Stout Street a main thoroughfare in downtown Denver, Colorado is named for Elisha Pinkney Stout, the first President of the Denver Town Company.
Denver proper was permanently settled by a party of Kansas gentlemen, headed by General William Larimer, who arrived at Auraria November 16 (1858). The next day they re-crossed Cherry creek to the east side and located a town of their own up the deserted site of St. Charles, to which they gave the name of Denver....A village constitution was adopted November 22, and an election of officers for the "Denver City Town Company" resulted as follows: President, Elisha P. Stout, treasurer; William Larimer, Jr; Secretary, H.P.A Smith; and recorder, P.T. Bassett. The company consisted of forty-one members and each member was required to put up a building within a certain time.
**Source: The National Magazine: A Monthly Journal of American History, Volume 9. Excerpt from page 380. Google Books.
Elisha Pinkney Stout, was born in Greene Township, Adams County, Ohio....Elisha received such education as the common schools afforded, and in 1854 he went west to Ft. Council Bluffs, Iowa. In October, 1854, he took part in establishing the city of Omaha, Nebraska. Two years later he was elected as a member of the Territorial Legislature of Nebraska and took his seat therein on January 3, 1857.
One winter's legislature experience was sufficient for him, and he moved on with six other men to the Pike's Peak region after gold was discovered there. He and his party arrived at what is now Denver on October 20, 1858. Denver, as a city, was founded by the Denver Town Company November 17, 1858, and five days later Mr. Stout was elected president and a director of the company. His canvas roofed log cabin was built on the site later occupied by the city hall. He is remembered in Denver now as the man for whom Stout Street was named.
**Source: White River Valley Historical Quarterly, The Stout Family - Dr Roy Stout. Volume 1, Number 5 Fall 1962
BIOGRAPHY OF ELISHA PINKNEY STOUT
From "History of Adams County, Ohio from its Earliest Settlement to the Present Time" by Nelson W. Evans and Emmons B. Stivers, West Union, Ohio. Published by E. B. Stivers 1900.
Elisha Pinkney Stout, Vice-President and Acting President of the Cincinnati Savings Society, located at Nos. 43 and 45 East Fifth Street, in the city of Cincinnati, was born in Greene Township, Adams County. April 5, 1834. His mother was a daughter of Jonathan Wait, and was born on Blue Creek in the same county, in 1811. His father. William Stout, was born on Stout's Run, in Greene Township, in 1806. He was the founder of the village of Rome and sold goods there until his death in 1859. He was the first Postmaster at Stout, the name of the post office of the village of Rome.
Our subject received such education as the common schools afforded and in 1854 went West. He went to Fort Riley, Kansas, but left there when the Border Ruffian troubles began. He went to Council Bluffs, Iowa, in October, 1854. and took part in locating and establishing the city of Omaha. In 1856, he was elected a member of the Territorial Legislature of Nebraska, and took his seat therein January 3, 1857.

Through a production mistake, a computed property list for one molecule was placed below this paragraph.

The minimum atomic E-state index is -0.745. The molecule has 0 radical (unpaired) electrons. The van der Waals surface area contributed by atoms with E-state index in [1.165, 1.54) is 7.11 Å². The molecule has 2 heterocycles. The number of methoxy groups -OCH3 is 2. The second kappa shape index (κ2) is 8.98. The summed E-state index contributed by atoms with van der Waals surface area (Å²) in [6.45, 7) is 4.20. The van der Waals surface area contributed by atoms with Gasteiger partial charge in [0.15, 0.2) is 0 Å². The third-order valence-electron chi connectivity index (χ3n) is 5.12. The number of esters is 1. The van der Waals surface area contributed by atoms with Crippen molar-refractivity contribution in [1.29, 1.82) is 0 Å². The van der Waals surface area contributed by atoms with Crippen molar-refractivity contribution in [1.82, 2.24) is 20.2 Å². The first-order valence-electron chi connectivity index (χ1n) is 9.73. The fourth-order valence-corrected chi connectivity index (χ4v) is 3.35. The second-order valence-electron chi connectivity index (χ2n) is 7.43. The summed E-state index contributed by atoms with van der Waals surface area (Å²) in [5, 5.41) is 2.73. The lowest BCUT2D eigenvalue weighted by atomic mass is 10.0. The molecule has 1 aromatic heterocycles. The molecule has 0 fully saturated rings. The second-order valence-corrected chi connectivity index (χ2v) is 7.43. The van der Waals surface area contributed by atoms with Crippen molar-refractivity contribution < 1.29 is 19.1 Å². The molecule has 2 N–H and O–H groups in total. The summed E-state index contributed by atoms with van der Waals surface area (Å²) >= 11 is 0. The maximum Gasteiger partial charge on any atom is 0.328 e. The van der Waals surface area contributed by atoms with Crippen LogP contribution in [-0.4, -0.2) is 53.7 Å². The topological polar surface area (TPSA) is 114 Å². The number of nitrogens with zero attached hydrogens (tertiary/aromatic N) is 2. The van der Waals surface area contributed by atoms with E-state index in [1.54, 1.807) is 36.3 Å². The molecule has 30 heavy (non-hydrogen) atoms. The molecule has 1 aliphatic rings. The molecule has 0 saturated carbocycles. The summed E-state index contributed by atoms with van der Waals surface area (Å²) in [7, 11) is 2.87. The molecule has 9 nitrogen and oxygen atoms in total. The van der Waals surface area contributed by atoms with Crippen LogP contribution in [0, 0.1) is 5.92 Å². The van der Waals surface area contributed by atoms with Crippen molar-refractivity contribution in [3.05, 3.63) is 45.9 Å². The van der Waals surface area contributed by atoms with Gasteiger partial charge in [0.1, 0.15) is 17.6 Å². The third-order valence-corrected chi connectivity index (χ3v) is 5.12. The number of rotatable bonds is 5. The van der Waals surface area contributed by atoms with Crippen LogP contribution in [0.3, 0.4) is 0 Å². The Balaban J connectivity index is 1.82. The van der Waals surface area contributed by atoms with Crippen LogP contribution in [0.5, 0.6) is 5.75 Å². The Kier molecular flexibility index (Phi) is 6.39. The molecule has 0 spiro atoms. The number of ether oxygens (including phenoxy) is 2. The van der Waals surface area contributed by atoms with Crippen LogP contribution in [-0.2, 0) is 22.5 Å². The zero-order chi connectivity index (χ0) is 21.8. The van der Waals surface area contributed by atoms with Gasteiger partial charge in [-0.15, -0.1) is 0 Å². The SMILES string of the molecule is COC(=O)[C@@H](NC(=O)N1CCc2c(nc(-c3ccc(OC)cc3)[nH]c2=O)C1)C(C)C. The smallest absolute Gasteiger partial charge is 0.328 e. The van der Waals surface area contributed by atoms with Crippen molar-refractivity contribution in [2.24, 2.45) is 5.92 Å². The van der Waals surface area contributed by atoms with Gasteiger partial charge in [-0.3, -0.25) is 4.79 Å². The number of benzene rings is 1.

One Winter's legislative experience was sufficient and in the Fall of 1858 he moved on... with six others to Pike's Peak, on the discovery of gold there, and with them laid out and started the city of Denver. In 1861, he returned to Ohio. From the organization of the 91st O. V. I., he was Sutler of that regiment during its service.
In 1865, he entered into the manufacture of fine cut tobacco in Cincinnati, as one of the firm of Barber & Stout, and carried on an extensive business until 1882, when he retired from active business. In 1887, he became interested in the manufacture of linseed oil. but gave but little personal attention to the business. He still owns the plant located at Winton Junction. He was also interested in the manufacture of wooden ware in Paulding County, Ohio, with offices in Cincinnati. The business was conducted under the name of J. P. Gay & Co.
Mr. Stout established a reputation in Cincinnati, and wherever his business relations extended, for integrity and ability. For this reason he was invited to become a Trustee of the Cincinnati Savings Society in 1892. For two years, though nominally its Vice-President, on account of the sickness and absence of the President, he has been its head and chief executive officer. No one could have been found to have managed it with greater ability and success. Mr. Stout has a high sense of honor and is strictly correct in all his dealings. He has great administrative and executive ability and has been successful in all his undertakings. He would succeed in any financial enterprise, because he would not undertake anywhere he could not command the conditions of success. He is a man of forceful character, and would lead in any vocation he might adopt. He has sound judgment, is discreet and prudent, and is unswerving in any course his judgment approves. He investigates any subject he considers, thoroughly, and when his mind is once made up to a course, he is fearless in its execution.
He has no guide in politics or business, but his high sense of duty. When he has once determined on a course in any matter, no one can turn him from it, and this is true of him in every relation of life, in banking, in commercial business, or in politics. He was one of the Trustees who built the waterworks of Wyoming, and is a Director of the Electric Lighting Company, which lights Wyoming and several of the surrounding villages. Whenever anything was required to be done for the public, and he was called upon to do it, his services have been eminently successful and satisfactory to his constituents. He is respected and honored by all who know him.
Margaret Jane Kirk Stout
1833–1909 (m. 1859)
Gravesite Details springgrove.org=84215.tif.pdf
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